ANNAPOLIS – Prohibiting cars that run solely on gas from parking at electric vehicle charging stations is elitist, according to Maryland Sen. E.J. Pipkin, R-Cecil.
Regardless, the Senate is poised to vote in favor of a bill that would do just that.
“I think the idea we’re going to create a preferential class for expensive vehicles is wrong,” he said.
Pipkin is opposing SB 340, a bill that would impose fines on people who park a non-plug-in vehicle at an electric charging station.
“We’re using the power of the state to further one particular private business. I think that is not appropriate,” Pipkin said.
The LEAF, Nissan’s electric car model, gets about 100 miles per charge – not far compared to internal combustion engine standards. Access to electric charging stations is necessary for LEAF owners to get from place to place efficiently.
The LEAF’s main electric competition, the Chevrolet Volt, gets an average of 35 miles per charge. When the charge runs out, the Volt’s gas engine works with the car’s electric components to give it a total range of about 375 miles.
Doug Kornreich, a Nissan LEAF owner from Elkridge has had trouble with others parking their gasoline cars in front of the charging station at his local Walgreens.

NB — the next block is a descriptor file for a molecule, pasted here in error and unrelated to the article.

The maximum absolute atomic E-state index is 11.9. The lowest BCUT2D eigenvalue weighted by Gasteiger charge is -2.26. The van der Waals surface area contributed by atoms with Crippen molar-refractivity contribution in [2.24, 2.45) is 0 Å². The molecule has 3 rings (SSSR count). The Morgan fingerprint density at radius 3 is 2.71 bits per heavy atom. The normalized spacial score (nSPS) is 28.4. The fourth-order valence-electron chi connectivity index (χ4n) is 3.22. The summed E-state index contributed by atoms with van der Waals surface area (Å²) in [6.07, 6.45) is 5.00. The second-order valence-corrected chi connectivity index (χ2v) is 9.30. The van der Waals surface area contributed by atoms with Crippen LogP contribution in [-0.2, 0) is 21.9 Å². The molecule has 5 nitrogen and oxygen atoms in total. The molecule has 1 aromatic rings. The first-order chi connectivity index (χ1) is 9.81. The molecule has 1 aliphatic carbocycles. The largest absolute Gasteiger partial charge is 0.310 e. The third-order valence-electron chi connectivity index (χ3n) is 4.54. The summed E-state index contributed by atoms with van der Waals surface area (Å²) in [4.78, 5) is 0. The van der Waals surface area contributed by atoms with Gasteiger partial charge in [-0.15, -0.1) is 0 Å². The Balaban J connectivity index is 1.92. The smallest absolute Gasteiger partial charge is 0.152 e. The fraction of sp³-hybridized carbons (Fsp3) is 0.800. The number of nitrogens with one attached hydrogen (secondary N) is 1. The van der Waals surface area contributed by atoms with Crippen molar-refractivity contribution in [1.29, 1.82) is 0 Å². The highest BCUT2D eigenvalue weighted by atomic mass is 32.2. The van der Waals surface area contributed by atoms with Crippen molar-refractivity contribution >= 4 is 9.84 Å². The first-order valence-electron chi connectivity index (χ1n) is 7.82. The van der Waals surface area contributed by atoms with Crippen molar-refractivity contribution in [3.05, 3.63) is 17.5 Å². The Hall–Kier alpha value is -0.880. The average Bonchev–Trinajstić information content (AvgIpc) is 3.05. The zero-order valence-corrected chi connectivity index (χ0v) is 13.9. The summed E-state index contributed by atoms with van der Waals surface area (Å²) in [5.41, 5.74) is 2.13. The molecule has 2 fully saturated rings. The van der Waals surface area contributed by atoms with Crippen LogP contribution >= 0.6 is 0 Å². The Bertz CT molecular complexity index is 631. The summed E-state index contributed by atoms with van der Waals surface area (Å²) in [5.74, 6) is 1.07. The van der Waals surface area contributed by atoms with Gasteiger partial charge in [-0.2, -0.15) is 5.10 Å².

“It should be thought of as refueling rights because I can’t park anywhere else and charge,” he said, in response to Pipkin’s argument against the bill. “When I go down to College Park, if I can’t park in one of those spots, it’s going to be a challenge for me to get home.”
Sen. Jamie Raskin, D-Montgomery, the bill’s sponsor, feels it is important to show that Maryland is friendly to the burgeoning electric car industry, which could bring business to the state down the road.
“This is a fledgling industry that we’re getting behind,” Raskin said. “And we’re hoping, as the president of the United States has said, that this becomes big business in America … this is a very small gesture of accommodation.”
Raskin also feels electric car owners have a right to charge their vehicles at a charging station the same way other car owners have the right to fuel up at a gas station.
“They need to charge up their vehicles by plugging them in and the problem is they’re pulling into the relative handful of places that exist in the state where you can plug your car in and people are parked there.”
Capital News Service’s Tom McParland contributed to this report.